How Carol Decker Overcame Sepsis That Left Her Blind and Without Legs: 'I Choose to Be Whole'

Playing After Losing Sight and Limbs to Sepsis, Washington Mom Says 'Life Is Good'

The last time Carol Decker saw her husband's face, she was being rushed into an emergency operating room, where, at 33 weeks pregnant, she was about to have her baby cut from her womb. 

She had no idea why she felt such terrible pain or why the hospital staff was in such a chaotic rush to get her child out of her body.

Safiya, her second daughter, was delivered seven weeks early.

Twenty days later, Decker was blind. Both of her feet had been amputated. Her left hand was gone, as was her right ring finger. She had suffered sepsis, a deadly blood infection, and had been in a drug-induced coma. 

Doctors were forced to amputate after her limbs began dying off because the infection had sent her blood pressure plummeting, causing extremely poor circulation. Her eyesight was gone thanks to a damaged optic nerve. A doctor told her to think of her eyes as a video camera that worked, but the electrical cord did not.  

"I had no idea that I was that sick," she told InsideEdition.com. Then came another complication. Her blood wasn't clotting properly, forcing her to undergo "grueling, horrific" grafts that peeled great stretches of skin from her back for transplanting onto her hips. 

That was 10 years ago. She was at death's door several times. When she wasn't there, her troubled mind and soul wished she could just step through that portal and be done with the agony, the pain, the depression and the unrelenting sorrow of losing so much of herself.

But she did not take that path. She dug deep and found the will, and the faith, to go on. She has written a new book. In it, she states, "Despite all that has happened, I choose to stand. I choose to be whole, for mine is a life unshattered."

That word also appears in the title of her memoir. "Unshattered: Overcoming Tragedy and Choosing a Beautiful Life" has just been published.

"I have a quote in my book that says, 'Life is a gift. If you don't open it, you'll never experience the beauty inside.' In the beginning, it was really hard. Everything was just really difficult. I would cry all the time and I worked with a psych therapist for two years, once a week."

She learned, she said, to let go of fear. "You can get over things if you can get over the fear of it first."

She also learned that she would walk again, with the help of prosthetics. With the new technology of Siri, she only had to ask for help.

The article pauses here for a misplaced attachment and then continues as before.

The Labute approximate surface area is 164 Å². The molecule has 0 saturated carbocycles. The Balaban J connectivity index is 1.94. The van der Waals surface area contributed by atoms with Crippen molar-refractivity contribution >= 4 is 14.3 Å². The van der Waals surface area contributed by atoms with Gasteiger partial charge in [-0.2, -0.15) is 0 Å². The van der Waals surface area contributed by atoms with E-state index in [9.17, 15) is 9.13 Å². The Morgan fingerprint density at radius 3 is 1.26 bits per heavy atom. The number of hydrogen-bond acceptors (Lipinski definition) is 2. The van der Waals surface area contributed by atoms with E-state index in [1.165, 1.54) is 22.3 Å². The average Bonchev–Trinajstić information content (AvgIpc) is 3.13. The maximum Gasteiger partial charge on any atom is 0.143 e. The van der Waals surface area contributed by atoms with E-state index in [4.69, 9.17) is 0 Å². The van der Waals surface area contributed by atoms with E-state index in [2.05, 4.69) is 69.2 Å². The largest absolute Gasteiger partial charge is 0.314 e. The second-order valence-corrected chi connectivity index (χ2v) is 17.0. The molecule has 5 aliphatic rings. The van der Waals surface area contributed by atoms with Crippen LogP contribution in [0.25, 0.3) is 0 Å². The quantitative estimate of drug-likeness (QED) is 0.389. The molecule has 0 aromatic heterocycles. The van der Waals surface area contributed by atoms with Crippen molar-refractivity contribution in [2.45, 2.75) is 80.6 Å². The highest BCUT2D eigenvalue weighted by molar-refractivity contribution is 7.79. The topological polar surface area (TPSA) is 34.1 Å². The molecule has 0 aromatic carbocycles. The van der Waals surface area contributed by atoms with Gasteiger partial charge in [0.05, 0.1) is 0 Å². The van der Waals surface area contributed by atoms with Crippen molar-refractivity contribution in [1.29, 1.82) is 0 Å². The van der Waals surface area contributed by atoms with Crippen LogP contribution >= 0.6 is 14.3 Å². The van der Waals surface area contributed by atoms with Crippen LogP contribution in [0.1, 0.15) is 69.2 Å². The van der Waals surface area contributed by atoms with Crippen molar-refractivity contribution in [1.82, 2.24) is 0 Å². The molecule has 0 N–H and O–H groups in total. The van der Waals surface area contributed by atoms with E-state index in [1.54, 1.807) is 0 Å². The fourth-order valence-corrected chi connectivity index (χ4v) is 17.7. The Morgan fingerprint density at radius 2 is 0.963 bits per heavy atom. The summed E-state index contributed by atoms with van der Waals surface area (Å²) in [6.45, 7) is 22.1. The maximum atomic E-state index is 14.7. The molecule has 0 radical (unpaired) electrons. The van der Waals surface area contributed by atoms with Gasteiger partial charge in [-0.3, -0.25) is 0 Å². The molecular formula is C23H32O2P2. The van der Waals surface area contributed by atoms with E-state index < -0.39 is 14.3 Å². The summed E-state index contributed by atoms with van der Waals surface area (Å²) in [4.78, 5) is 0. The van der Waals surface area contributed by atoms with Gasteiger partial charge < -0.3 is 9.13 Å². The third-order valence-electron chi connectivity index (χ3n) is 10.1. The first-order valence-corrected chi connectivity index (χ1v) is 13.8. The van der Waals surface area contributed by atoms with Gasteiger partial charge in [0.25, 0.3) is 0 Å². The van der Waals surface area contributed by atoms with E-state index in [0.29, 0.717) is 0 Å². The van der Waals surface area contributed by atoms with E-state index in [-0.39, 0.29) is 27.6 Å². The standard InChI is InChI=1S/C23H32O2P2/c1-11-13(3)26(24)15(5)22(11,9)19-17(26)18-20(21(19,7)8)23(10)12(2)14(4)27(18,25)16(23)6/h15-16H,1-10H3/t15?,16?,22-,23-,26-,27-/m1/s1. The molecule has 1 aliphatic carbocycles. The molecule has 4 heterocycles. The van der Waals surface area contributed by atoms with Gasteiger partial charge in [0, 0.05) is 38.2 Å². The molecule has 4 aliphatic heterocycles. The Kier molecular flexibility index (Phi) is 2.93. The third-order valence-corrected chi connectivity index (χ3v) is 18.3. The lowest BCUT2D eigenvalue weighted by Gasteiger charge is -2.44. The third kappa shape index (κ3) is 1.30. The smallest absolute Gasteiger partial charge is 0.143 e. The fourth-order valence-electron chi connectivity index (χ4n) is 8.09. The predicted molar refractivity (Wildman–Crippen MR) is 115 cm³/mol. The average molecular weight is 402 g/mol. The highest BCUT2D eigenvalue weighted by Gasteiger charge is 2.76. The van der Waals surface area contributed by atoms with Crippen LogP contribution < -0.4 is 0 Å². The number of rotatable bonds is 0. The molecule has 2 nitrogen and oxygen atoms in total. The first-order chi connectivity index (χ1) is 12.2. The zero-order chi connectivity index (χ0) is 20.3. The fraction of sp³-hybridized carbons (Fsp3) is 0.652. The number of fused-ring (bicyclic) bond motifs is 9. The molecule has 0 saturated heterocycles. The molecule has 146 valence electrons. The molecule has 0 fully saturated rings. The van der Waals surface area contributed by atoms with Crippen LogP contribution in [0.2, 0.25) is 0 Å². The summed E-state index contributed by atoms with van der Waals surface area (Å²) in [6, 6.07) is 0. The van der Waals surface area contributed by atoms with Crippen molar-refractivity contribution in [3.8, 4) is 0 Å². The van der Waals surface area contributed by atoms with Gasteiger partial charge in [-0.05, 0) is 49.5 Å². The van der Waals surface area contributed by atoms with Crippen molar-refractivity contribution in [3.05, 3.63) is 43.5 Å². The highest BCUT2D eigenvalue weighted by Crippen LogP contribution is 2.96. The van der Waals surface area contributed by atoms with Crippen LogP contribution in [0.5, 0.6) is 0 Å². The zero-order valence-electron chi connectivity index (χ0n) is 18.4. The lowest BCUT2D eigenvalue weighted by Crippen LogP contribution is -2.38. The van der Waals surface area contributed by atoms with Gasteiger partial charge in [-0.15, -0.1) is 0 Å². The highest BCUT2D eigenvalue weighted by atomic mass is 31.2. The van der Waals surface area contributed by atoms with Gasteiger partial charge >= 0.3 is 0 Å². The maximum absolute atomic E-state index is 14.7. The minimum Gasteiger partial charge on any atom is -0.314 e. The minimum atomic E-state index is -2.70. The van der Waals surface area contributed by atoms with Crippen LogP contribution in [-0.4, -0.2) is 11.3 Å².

"Siri is my best friend," Decker said. "She helps me have my link to the real world." Decker dictates and hears emails and texts through the "My Notes" app. She has outfitted her home so that she can shower, do laundry and perform other household tasks without being able to see. "Everything's organized in my house and if you touch my stuff, you're in big trouble," she said jokingly.

Bit by bit, and step by prosthetic step, she walked back into her life, rebuilding it as she went and finding herself in the unlikely position of being a motivational speaker in high demand, and now, the author of a book.

"It just sort of happened," she said. "Someone asked me if I would come and share my story at an event at my church with young women and their mothers. The title of of the talk was 'I Can Do Hard Things.' And I said, 'Sure, I would love to.'''

As she helped others to heal, she healed as well. "It was like therapy for me. And to be able to turn something bad that happened to me into something good ... really just made a difference in my life."

Her firstborn, Chloe, was 18 months old when Decker was rushed to the hospital. When Decker came home, Chloe was terrified of her, she said. It took time and a great deal of patience to convince the child that even though mommy was missing some pieces, she was still the same inside.

Decker's newest daughter was a squirming infant and the simple act of holding her sent terrible pain through the hypersensitive skin that covered her amputation sites. 

But she didn't want her disabilities to interfere with her children or her husband, Scott, a dentist who had just started a new practice.

"Scott said, 'We're going to get you through this,' and for the next few days I really pretty much was having wound dressing changes that lasted two hours every day," she said. 

Decker was in a dark place. Her family, and residents of Enumclaw, Wash., where she lives, simply wrapped their arms around her and didn't let go. 

Five thousand people attended a fundraising rally for her. "At first I didn't want to go," she said. "But I knew it was the right thing to do. So they wheeled me in my wheelchair, with my family and all 5,000 people stood up and clapped."

Decker bawled like a baby.

"I can't believe that complete strangers are there supporting me and my family," she said she remembers thinking.

The event raised $60,000. She spent a month in a rehabilitation facility, relearning to walk. 

Every day since then, Decker has set goals for herself. One was she wanted to learn to ski again, which she did, going a snow trip with her family.

"I had the choice. And everyone has that choice," she said. "Either you give up or pick up. And I could’ve done either and no one would’ve ever been mad at me for wanting to live in bed for the rest of my life but  I wanted to choose to be happy."

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